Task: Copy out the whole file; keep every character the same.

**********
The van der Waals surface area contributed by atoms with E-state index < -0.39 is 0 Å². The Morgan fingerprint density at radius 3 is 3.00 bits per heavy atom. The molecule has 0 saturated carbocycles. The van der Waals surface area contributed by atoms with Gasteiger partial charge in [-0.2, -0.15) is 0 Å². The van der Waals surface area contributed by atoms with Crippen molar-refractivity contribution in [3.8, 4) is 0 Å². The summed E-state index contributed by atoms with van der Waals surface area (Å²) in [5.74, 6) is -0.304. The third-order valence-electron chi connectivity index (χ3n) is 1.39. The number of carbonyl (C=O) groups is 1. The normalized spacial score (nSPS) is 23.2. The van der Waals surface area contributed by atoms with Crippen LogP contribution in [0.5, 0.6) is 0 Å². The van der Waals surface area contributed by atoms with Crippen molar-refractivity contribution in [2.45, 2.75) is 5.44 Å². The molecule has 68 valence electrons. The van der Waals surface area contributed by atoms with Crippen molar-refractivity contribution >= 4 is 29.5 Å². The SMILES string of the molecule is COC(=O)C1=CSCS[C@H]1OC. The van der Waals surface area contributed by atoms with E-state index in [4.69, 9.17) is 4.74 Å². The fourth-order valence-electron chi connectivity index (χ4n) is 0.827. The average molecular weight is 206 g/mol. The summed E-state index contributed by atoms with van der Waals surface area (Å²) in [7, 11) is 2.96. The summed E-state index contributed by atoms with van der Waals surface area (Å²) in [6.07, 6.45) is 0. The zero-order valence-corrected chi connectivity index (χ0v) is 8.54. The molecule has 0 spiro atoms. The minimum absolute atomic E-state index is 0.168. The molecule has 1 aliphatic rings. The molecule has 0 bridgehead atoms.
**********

The van der Waals surface area contributed by atoms with E-state index < -0.39 is 0 Å². The Morgan fingerprint density at radius 3 is 3.00 bits per heavy atom. The molecule has 0 saturated carbocycles. The van der Waals surface area contributed by atoms with Gasteiger partial charge in [-0.2, -0.15) is 0 Å². The van der Waals surface area contributed by atoms with Crippen molar-refractivity contribution in [3.8, 4) is 0 Å². The summed E-state index contributed by atoms with van der Waals surface area (Å²) in [5.74, 6) is -0.304. The third-order valence-electron chi connectivity index (χ3n) is 1.39. The number of carbonyl (C=O) groups is 1. The normalized spacial score (nSPS) is 23.2. The van der Waals surface area contributed by atoms with Crippen LogP contribution in [0.5, 0.6) is 0 Å². The van der Waals surface area contributed by atoms with Crippen molar-refractivity contribution in [2.45, 2.75) is 5.44 Å². The molecule has 68 valence electrons. The van der Waals surface area contributed by atoms with Crippen molar-refractivity contribution >= 4 is 29.5 Å². The SMILES string of the molecule is COC(=O)C1=CSCS[C@H]1OC. The van der Waals surface area contributed by atoms with E-state index in [4.69, 9.17) is 4.74 Å². The fourth-order valence-electron chi connectivity index (χ4n) is 0.827. The average molecular weight is 206 g/mol. The summed E-state index contributed by atoms with van der Waals surface area (Å²) in [7, 11) is 2.96. The summed E-state index contributed by atoms with van der Waals surface area (Å²) in [6.07, 6.45) is 0. The zero-order valence-corrected chi connectivity index (χ0v) is 8.54. The molecule has 0 spiro atoms. The minimum absolute atomic E-state index is 0.168. The molecule has 1 aliphatic rings. The molecule has 0 bridgehead atoms.